It’s been more than one month since I set up my first mason bee house. It took about five days for all of the 20 bee cocoons to hatch and get started with their very short lives. If you’d like to see what they looked like when I got them IN THE MAIL, look here. Solitary bees only live about 5-6 weeks. This means that all of those bees are most likely already dead. As of today, they have filled and capped 23 of the tubes in the mason bee house. They were awfully busy for about a month, gathering pollen and nectar and bringing it to the tubes, packing it in with the eggs so the larvae had food.
Mason Bee Timeline: How to Keep Over the Summer
Setting up a house for mason bees is super easy, but you’ll have to time it right. Here in the Pacific Northwest, mason bees are put out in April and slow down by May. In the meantime the females have gathered their pollen and nectar mix, laid about 6-8 eggs per tube and caked those shut with mud.
The eggs will then hatch and the larvae will feed off the pollen and nectar throughout the summer. After the the tubes or holes are plugged up and there is no more activity, it is best to store your filled holes. This will protect your growing bees from pests, birds and parasitic wasps. These little bee larvae are a tasty treat for them and the larvae are not as secure as they seem, even packed in all that mud.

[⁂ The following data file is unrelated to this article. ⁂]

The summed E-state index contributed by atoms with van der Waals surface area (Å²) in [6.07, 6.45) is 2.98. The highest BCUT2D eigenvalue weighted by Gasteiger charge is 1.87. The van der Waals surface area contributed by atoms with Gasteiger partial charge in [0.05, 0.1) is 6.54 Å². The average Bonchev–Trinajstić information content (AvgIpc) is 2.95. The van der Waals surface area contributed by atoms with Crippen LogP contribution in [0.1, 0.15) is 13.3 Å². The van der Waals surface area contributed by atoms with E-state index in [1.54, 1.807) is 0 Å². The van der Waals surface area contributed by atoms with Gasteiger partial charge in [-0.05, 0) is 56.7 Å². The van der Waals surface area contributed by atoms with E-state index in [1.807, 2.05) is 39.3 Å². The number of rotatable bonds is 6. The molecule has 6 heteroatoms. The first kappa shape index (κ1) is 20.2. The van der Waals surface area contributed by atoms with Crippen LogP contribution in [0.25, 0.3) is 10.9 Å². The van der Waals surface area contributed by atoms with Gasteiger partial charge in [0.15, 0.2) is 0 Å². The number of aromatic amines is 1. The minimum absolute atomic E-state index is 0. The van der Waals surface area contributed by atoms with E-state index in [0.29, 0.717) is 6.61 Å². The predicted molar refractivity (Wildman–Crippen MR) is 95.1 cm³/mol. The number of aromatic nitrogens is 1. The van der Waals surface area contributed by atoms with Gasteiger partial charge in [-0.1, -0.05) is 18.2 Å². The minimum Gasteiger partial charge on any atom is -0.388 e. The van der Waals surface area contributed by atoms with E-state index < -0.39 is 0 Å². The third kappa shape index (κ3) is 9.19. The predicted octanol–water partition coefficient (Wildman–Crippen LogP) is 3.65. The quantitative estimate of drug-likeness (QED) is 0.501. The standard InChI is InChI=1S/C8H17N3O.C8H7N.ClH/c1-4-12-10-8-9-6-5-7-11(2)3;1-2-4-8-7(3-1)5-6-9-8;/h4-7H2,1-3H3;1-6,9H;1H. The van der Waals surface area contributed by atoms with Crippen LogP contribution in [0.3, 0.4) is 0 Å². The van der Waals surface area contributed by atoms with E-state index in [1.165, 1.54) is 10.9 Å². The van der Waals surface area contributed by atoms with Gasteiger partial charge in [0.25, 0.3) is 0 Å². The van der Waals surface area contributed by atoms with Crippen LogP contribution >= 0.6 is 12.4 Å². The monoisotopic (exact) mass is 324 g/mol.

I don’t have one of these yet, but Crown Bees recommends storing them in a Bee Guardian Bag. According to their website (which has become my go-to source of mason bee information), you store the mudded entrance face up, vertically inside the bag. It’s a very fine mesh organza bag with a draw string. Perhaps something similar would work if you don’t get around to buying the actual bag. It needs to allow for air, moisture, but be super fine mesh to keep out pests of all kinds.
Put your bee tubes, inside the bag and somewhere protected, warm, with ambient temperature for the summer. The larvae are growing into full grown bees and need warmth. Crown Bees suggest a shed or garage. It is NOT yet time to put the bees in the fridge for hibernation. They need warmth to develop into adult bees before this.
In the fall, late September to early October, it is time to harvest the cocoons to prepare them for their hibernation until next spring. Follow along, and I’ll go over this process in an upcoming post.
I actually miss seeing them buzzing around the yard. It was a very short season. But now it’s time for summer leafcutter bees! Time for a little research. Anyone else having fun with solitary bees? I’d love to hear how it’s going!